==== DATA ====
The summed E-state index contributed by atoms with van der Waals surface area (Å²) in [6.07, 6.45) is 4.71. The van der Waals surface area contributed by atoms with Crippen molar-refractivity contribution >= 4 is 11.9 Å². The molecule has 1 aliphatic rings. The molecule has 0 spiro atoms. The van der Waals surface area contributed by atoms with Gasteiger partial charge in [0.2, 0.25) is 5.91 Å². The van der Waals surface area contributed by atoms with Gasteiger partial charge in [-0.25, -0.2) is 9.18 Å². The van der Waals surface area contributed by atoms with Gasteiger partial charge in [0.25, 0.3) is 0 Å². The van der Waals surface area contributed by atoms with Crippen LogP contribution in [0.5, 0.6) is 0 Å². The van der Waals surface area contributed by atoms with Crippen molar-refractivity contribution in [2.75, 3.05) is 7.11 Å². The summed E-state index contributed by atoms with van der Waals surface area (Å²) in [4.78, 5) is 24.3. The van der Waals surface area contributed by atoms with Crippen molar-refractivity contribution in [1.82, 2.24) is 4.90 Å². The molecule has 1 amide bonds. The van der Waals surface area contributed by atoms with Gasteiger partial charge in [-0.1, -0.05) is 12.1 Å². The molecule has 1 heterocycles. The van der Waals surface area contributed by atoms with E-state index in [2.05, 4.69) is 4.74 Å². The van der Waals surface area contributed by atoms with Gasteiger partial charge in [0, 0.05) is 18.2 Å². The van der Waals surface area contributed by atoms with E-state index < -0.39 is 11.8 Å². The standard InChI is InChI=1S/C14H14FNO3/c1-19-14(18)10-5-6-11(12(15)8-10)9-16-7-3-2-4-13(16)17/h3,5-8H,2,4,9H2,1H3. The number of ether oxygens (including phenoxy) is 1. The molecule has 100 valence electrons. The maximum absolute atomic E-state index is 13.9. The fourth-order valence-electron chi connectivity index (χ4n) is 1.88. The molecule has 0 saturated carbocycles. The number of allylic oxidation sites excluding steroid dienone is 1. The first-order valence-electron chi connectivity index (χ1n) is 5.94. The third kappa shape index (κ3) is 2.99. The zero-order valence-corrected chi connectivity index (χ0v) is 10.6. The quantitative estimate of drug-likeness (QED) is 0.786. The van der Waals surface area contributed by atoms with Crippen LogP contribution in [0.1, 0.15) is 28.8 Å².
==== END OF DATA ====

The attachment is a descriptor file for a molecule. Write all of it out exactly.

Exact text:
The summed E-state index contributed by atoms with van der Waals surface area (Å²) in [6.07, 6.45) is 4.71. The van der Waals surface area contributed by atoms with Crippen molar-refractivity contribution >= 4 is 11.9 Å². The molecule has 1 aliphatic rings. The molecule has 0 spiro atoms. The van der Waals surface area contributed by atoms with Gasteiger partial charge in [0.2, 0.25) is 5.91 Å². The van der Waals surface area contributed by atoms with Gasteiger partial charge in [-0.25, -0.2) is 9.18 Å². The van der Waals surface area contributed by atoms with Gasteiger partial charge in [0.25, 0.3) is 0 Å². The van der Waals surface area contributed by atoms with Crippen LogP contribution in [0.5, 0.6) is 0 Å². The van der Waals surface area contributed by atoms with Crippen molar-refractivity contribution in [2.75, 3.05) is 7.11 Å². The summed E-state index contributed by atoms with van der Waals surface area (Å²) in [4.78, 5) is 24.3. The van der Waals surface area contributed by atoms with Crippen molar-refractivity contribution in [1.82, 2.24) is 4.90 Å². The molecule has 1 amide bonds. The van der Waals surface area contributed by atoms with Gasteiger partial charge in [-0.1, -0.05) is 12.1 Å². The molecule has 1 heterocycles. The van der Waals surface area contributed by atoms with E-state index in [2.05, 4.69) is 4.74 Å². The van der Waals surface area contributed by atoms with Gasteiger partial charge in [0, 0.05) is 18.2 Å². The van der Waals surface area contributed by atoms with E-state index < -0.39 is 11.8 Å². The standard InChI is InChI=1S/C14H14FNO3/c1-19-14(18)10-5-6-11(12(15)8-10)9-16-7-3-2-4-13(16)17/h3,5-8H,2,4,9H2,1H3. The number of ether oxygens (including phenoxy) is 1. The molecule has 100 valence electrons. The maximum absolute atomic E-state index is 13.9. The fourth-order valence-electron chi connectivity index (χ4n) is 1.88. The molecule has 0 saturated carbocycles. The number of allylic oxidation sites excluding steroid dienone is 1. The first-order valence-electron chi connectivity index (χ1n) is 5.94. The third kappa shape index (κ3) is 2.99. The zero-order valence-corrected chi connectivity index (χ0v) is 10.6. The quantitative estimate of drug-likeness (QED) is 0.786. The van der Waals surface area contributed by atoms with Crippen LogP contribution in [0.1, 0.15) is 28.8 Å².